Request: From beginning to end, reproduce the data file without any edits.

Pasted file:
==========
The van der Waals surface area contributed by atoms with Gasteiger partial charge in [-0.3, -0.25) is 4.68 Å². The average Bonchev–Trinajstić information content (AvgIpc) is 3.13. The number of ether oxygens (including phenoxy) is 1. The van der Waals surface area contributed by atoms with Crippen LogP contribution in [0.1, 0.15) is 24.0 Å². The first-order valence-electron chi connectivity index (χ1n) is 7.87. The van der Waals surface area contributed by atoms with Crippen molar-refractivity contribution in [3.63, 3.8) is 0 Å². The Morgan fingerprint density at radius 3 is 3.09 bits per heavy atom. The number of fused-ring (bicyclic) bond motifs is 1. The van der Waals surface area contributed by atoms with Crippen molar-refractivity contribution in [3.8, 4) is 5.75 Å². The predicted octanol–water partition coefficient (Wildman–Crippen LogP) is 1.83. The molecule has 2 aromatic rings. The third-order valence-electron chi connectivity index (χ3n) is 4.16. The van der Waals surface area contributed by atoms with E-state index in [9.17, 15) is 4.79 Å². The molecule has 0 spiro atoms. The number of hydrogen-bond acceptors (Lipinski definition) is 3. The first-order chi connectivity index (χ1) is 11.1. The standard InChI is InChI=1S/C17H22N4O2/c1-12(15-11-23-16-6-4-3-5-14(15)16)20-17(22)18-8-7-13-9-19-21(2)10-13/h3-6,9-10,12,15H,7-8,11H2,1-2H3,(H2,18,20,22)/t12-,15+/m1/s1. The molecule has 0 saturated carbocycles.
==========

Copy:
The van der Waals surface area contributed by atoms with Gasteiger partial charge in [-0.3, -0.25) is 4.68 Å². The average Bonchev–Trinajstić information content (AvgIpc) is 3.13. The number of ether oxygens (including phenoxy) is 1. The van der Waals surface area contributed by atoms with Crippen LogP contribution in [0.1, 0.15) is 24.0 Å². The first-order valence-electron chi connectivity index (χ1n) is 7.87. The van der Waals surface area contributed by atoms with Crippen molar-refractivity contribution in [3.63, 3.8) is 0 Å². The Morgan fingerprint density at radius 3 is 3.09 bits per heavy atom. The number of fused-ring (bicyclic) bond motifs is 1. The van der Waals surface area contributed by atoms with Crippen molar-refractivity contribution in [3.8, 4) is 5.75 Å². The predicted octanol–water partition coefficient (Wildman–Crippen LogP) is 1.83. The molecule has 2 aromatic rings. The third-order valence-electron chi connectivity index (χ3n) is 4.16. The van der Waals surface area contributed by atoms with E-state index in [9.17, 15) is 4.79 Å². The molecule has 0 spiro atoms. The number of hydrogen-bond acceptors (Lipinski definition) is 3. The first-order chi connectivity index (χ1) is 11.1. The standard InChI is InChI=1S/C17H22N4O2/c1-12(15-11-23-16-6-4-3-5-14(15)16)20-17(22)18-8-7-13-9-19-21(2)10-13/h3-6,9-10,12,15H,7-8,11H2,1-2H3,(H2,18,20,22)/t12-,15+/m1/s1. The molecule has 0 saturated carbocycles.